When you ask the question “When was the first electric car invented?”, what era comes to mind? The answer is more surprising than you might think!
Thomas Parker was born into humble beginnings in the county of Shropshire. Thomas worked in the ironworks as a child and soon started to discover his creative side, making such things as small steam engines and musical instruments.
In his early 20’s, Parker followed in the footsteps of his father by picking up work as a mouldmaker. It was around this time that his life took an exciting turn. He attended an International Exhibition event in London, as a rep of the Coalbrookdale Ironworks.
Parker’s first patented invention was a steam pump that he worked on with a machinist at Coalbrookdale – “Parker and Weston’s Patent Pump”.
After many years of working on different ideas and creations, Parker became involved with working on an electric tramway, based in Northern Ireland, it was the first of its kind in the world.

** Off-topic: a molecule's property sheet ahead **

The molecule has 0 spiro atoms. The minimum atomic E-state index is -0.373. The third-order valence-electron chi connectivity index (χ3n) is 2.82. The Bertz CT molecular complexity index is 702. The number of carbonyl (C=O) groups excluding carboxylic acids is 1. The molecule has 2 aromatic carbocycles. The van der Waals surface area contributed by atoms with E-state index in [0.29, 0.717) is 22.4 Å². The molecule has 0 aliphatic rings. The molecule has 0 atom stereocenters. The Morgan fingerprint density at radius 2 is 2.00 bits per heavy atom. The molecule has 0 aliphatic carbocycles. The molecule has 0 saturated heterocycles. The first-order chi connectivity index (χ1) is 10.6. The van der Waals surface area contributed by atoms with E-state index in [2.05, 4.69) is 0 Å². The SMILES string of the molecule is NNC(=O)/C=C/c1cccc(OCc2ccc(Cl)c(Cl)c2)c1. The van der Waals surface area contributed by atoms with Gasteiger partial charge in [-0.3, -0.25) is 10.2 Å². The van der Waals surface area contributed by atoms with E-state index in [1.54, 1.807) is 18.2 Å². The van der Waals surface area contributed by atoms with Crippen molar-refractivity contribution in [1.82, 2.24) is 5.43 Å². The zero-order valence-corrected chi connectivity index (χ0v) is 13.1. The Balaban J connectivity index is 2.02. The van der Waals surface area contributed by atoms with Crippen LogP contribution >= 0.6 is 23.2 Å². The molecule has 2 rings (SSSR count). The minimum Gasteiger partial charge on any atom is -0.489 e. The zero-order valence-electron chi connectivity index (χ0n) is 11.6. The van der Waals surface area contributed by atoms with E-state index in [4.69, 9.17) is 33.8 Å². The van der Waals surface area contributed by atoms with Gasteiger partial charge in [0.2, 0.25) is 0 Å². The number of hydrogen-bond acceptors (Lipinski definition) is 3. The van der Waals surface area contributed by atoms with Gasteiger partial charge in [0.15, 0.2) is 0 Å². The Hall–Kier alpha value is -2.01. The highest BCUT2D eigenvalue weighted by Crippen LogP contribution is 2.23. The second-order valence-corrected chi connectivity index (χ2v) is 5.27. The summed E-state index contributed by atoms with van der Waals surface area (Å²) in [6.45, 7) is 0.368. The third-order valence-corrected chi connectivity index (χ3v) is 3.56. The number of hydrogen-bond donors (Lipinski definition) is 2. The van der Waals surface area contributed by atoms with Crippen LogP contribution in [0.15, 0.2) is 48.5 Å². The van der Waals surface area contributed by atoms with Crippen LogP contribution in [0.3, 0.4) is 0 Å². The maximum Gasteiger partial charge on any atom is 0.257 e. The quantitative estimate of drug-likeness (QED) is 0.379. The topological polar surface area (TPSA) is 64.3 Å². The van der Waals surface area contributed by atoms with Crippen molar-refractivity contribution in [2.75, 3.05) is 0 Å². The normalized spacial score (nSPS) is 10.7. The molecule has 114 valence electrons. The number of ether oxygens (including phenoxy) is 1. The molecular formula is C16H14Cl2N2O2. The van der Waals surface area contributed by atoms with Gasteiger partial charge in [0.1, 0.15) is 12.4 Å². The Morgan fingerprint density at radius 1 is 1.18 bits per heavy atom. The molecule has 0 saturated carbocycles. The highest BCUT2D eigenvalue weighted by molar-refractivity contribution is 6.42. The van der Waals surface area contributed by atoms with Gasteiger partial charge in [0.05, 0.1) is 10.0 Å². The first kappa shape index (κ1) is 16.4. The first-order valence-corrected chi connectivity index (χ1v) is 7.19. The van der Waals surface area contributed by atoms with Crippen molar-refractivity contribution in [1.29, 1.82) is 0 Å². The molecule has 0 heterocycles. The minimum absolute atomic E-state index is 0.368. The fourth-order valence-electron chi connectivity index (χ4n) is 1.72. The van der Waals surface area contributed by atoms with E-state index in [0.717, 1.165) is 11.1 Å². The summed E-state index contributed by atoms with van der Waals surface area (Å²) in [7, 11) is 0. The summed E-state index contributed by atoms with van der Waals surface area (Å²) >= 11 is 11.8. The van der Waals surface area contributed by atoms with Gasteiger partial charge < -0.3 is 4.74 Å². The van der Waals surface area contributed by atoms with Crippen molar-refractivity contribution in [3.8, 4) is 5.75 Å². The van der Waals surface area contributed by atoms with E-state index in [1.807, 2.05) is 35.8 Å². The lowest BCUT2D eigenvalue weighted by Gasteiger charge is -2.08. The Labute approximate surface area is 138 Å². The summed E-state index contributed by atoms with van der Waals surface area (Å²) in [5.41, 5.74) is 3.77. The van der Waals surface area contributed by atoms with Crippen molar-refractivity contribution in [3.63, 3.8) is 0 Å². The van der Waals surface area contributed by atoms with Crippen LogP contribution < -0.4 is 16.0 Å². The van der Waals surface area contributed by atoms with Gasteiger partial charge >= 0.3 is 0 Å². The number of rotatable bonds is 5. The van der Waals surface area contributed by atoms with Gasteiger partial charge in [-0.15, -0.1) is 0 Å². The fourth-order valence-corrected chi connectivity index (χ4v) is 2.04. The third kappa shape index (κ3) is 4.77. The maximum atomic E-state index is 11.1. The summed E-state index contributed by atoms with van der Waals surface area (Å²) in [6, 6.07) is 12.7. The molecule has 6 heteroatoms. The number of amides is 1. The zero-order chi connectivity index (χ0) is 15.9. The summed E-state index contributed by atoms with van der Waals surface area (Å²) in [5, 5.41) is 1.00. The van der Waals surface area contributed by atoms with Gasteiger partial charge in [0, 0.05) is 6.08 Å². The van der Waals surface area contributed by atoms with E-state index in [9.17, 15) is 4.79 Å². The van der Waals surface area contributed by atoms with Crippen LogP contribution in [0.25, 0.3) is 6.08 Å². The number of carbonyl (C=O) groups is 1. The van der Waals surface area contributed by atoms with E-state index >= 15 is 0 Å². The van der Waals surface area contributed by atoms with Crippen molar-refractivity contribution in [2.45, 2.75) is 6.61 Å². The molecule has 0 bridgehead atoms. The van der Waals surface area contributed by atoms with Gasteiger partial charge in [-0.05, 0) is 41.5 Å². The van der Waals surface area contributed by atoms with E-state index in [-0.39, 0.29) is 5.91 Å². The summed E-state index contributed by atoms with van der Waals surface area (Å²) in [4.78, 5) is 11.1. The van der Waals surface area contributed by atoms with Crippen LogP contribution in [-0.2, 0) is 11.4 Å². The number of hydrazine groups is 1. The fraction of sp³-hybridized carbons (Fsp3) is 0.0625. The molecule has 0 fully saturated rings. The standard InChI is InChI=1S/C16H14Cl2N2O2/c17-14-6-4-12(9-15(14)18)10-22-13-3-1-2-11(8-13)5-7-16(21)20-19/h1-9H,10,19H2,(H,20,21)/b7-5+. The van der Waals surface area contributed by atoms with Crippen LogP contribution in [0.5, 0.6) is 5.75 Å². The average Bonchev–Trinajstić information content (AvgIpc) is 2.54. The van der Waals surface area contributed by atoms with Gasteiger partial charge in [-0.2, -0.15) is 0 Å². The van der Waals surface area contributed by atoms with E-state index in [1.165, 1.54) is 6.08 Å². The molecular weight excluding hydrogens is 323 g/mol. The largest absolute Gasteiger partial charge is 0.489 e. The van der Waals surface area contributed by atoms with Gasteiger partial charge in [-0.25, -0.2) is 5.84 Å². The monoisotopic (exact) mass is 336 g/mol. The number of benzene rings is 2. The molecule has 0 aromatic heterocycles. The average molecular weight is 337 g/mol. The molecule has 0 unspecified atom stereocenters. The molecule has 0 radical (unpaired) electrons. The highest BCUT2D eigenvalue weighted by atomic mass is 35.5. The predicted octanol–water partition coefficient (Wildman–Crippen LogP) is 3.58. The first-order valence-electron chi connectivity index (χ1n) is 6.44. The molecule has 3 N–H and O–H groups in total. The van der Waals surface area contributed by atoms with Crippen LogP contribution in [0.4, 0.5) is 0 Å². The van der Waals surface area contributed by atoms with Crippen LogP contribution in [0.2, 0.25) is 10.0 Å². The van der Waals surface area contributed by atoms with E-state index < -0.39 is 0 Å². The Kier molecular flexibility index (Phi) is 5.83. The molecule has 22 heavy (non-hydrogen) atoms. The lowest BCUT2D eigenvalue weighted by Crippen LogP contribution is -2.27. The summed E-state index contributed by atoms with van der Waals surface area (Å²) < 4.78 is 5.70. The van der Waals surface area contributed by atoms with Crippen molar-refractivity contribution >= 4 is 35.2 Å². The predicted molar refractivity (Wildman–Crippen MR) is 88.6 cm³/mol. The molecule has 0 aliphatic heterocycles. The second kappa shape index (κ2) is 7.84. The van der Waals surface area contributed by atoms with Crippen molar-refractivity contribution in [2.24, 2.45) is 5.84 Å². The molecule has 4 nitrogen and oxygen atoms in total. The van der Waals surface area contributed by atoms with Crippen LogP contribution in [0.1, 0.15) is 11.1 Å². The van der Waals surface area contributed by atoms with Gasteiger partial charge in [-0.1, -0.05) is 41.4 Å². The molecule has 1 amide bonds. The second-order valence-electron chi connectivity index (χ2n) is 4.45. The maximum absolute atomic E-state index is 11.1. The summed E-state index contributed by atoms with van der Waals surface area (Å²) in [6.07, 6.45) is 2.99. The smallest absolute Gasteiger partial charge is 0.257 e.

In 1882 Thomas, alongside Paul Bedford Elwell, set a company manufacturing electrical equipment. They began designing, building, and installing dynamos and electric lighting and were soon brought on to construct England’s first electric tramway.
Parker became increasingly interested in finding eco-friendly alternatives to travel and in 1884 he invented the first electric car. He went on to design several versions of his electrical vehicle that could be easily mass-produced.
Unfortunately for Thomas Parker his electric cars didn’t quite catch on, but that wasn’t the end of electric vehicles. In the early days of the automotive industry, electric cars enjoyed great success, but internal-combustion gasoline engines swiftly outshone the electric car.
Thankfully, we’re now at a stage in society where electric cars are becoming ever more commonplace, and we couldn’t be more grateful for those throughout history who have made it possible to get to where we are in 2020.